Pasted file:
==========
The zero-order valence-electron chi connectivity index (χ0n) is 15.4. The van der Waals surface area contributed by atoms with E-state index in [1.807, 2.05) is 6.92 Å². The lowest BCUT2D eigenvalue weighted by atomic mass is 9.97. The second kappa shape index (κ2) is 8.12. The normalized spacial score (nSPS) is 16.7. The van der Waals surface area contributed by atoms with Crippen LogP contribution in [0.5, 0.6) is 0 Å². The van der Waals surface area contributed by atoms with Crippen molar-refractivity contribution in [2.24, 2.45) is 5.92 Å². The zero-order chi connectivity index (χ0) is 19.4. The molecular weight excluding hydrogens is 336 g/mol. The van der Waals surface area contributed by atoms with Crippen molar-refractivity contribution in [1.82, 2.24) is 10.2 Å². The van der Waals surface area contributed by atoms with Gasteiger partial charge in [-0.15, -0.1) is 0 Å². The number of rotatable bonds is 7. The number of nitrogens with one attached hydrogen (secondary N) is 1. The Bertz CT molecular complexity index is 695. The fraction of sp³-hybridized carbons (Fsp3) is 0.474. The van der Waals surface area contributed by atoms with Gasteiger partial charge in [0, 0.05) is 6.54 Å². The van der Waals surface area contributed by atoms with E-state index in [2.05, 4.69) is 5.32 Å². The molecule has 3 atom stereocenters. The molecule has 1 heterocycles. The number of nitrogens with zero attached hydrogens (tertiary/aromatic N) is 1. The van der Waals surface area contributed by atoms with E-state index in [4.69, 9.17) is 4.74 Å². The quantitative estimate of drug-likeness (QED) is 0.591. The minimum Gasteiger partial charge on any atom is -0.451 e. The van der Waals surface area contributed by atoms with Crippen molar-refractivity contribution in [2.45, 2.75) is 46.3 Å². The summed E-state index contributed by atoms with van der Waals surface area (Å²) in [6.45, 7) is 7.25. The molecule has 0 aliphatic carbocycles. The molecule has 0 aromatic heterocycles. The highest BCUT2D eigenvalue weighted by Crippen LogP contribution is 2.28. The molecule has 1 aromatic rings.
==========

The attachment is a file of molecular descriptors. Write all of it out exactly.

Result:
The zero-order valence-electron chi connectivity index (χ0n) is 15.4. The van der Waals surface area contributed by atoms with E-state index in [1.807, 2.05) is 6.92 Å². The lowest BCUT2D eigenvalue weighted by atomic mass is 9.97. The second kappa shape index (κ2) is 8.12. The normalized spacial score (nSPS) is 16.7. The van der Waals surface area contributed by atoms with Crippen LogP contribution in [0.5, 0.6) is 0 Å². The van der Waals surface area contributed by atoms with Crippen molar-refractivity contribution in [2.24, 2.45) is 5.92 Å². The zero-order chi connectivity index (χ0) is 19.4. The molecular weight excluding hydrogens is 336 g/mol. The van der Waals surface area contributed by atoms with Crippen molar-refractivity contribution in [1.82, 2.24) is 10.2 Å². The van der Waals surface area contributed by atoms with Gasteiger partial charge in [-0.15, -0.1) is 0 Å². The number of rotatable bonds is 7. The number of nitrogens with one attached hydrogen (secondary N) is 1. The Bertz CT molecular complexity index is 695. The fraction of sp³-hybridized carbons (Fsp3) is 0.474. The van der Waals surface area contributed by atoms with Gasteiger partial charge in [0, 0.05) is 6.54 Å². The van der Waals surface area contributed by atoms with E-state index in [2.05, 4.69) is 5.32 Å². The molecule has 3 atom stereocenters. The molecule has 1 heterocycles. The number of nitrogens with zero attached hydrogens (tertiary/aromatic N) is 1. The van der Waals surface area contributed by atoms with E-state index in [4.69, 9.17) is 4.74 Å². The quantitative estimate of drug-likeness (QED) is 0.591. The minimum Gasteiger partial charge on any atom is -0.451 e. The van der Waals surface area contributed by atoms with Crippen molar-refractivity contribution in [2.45, 2.75) is 46.3 Å². The summed E-state index contributed by atoms with van der Waals surface area (Å²) in [6.45, 7) is 7.25. The molecule has 0 aliphatic carbocycles. The molecule has 0 aromatic heterocycles. The highest BCUT2D eigenvalue weighted by Crippen LogP contribution is 2.28. The molecule has 1 aromatic rings.